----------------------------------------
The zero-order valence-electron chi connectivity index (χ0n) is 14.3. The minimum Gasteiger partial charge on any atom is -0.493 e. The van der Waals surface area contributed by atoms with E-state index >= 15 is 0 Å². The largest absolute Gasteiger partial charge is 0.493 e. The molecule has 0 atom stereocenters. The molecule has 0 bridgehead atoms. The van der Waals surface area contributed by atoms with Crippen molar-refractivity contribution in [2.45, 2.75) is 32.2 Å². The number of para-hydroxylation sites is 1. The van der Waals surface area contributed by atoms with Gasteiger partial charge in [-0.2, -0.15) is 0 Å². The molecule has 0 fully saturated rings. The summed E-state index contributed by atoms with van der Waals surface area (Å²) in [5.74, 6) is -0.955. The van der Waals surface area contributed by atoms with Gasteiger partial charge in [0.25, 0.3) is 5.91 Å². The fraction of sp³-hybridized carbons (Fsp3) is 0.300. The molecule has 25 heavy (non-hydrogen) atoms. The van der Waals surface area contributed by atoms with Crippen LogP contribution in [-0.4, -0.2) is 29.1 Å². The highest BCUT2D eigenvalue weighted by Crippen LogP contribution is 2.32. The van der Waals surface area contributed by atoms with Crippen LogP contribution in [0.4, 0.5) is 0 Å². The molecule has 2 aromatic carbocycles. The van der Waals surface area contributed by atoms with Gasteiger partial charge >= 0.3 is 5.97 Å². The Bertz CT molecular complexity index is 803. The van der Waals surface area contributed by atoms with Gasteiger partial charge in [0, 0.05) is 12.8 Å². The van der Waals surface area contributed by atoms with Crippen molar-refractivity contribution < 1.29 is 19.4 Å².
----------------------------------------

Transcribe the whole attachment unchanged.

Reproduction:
The zero-order valence-electron chi connectivity index (χ0n) is 14.3. The minimum Gasteiger partial charge on any atom is -0.493 e. The van der Waals surface area contributed by atoms with E-state index >= 15 is 0 Å². The largest absolute Gasteiger partial charge is 0.493 e. The molecule has 0 atom stereocenters. The molecule has 0 bridgehead atoms. The van der Waals surface area contributed by atoms with Crippen molar-refractivity contribution in [2.45, 2.75) is 32.2 Å². The number of para-hydroxylation sites is 1. The van der Waals surface area contributed by atoms with Gasteiger partial charge in [-0.2, -0.15) is 0 Å². The molecule has 0 fully saturated rings. The summed E-state index contributed by atoms with van der Waals surface area (Å²) in [5.74, 6) is -0.955. The van der Waals surface area contributed by atoms with Gasteiger partial charge in [0.25, 0.3) is 5.91 Å². The fraction of sp³-hybridized carbons (Fsp3) is 0.300. The molecule has 25 heavy (non-hydrogen) atoms. The van der Waals surface area contributed by atoms with Crippen LogP contribution in [-0.4, -0.2) is 29.1 Å². The highest BCUT2D eigenvalue weighted by Crippen LogP contribution is 2.32. The van der Waals surface area contributed by atoms with Crippen LogP contribution in [0.4, 0.5) is 0 Å². The molecule has 2 aromatic carbocycles. The van der Waals surface area contributed by atoms with Gasteiger partial charge >= 0.3 is 5.97 Å². The Bertz CT molecular complexity index is 803. The van der Waals surface area contributed by atoms with Gasteiger partial charge in [0, 0.05) is 12.8 Å². The van der Waals surface area contributed by atoms with Crippen molar-refractivity contribution < 1.29 is 19.4 Å².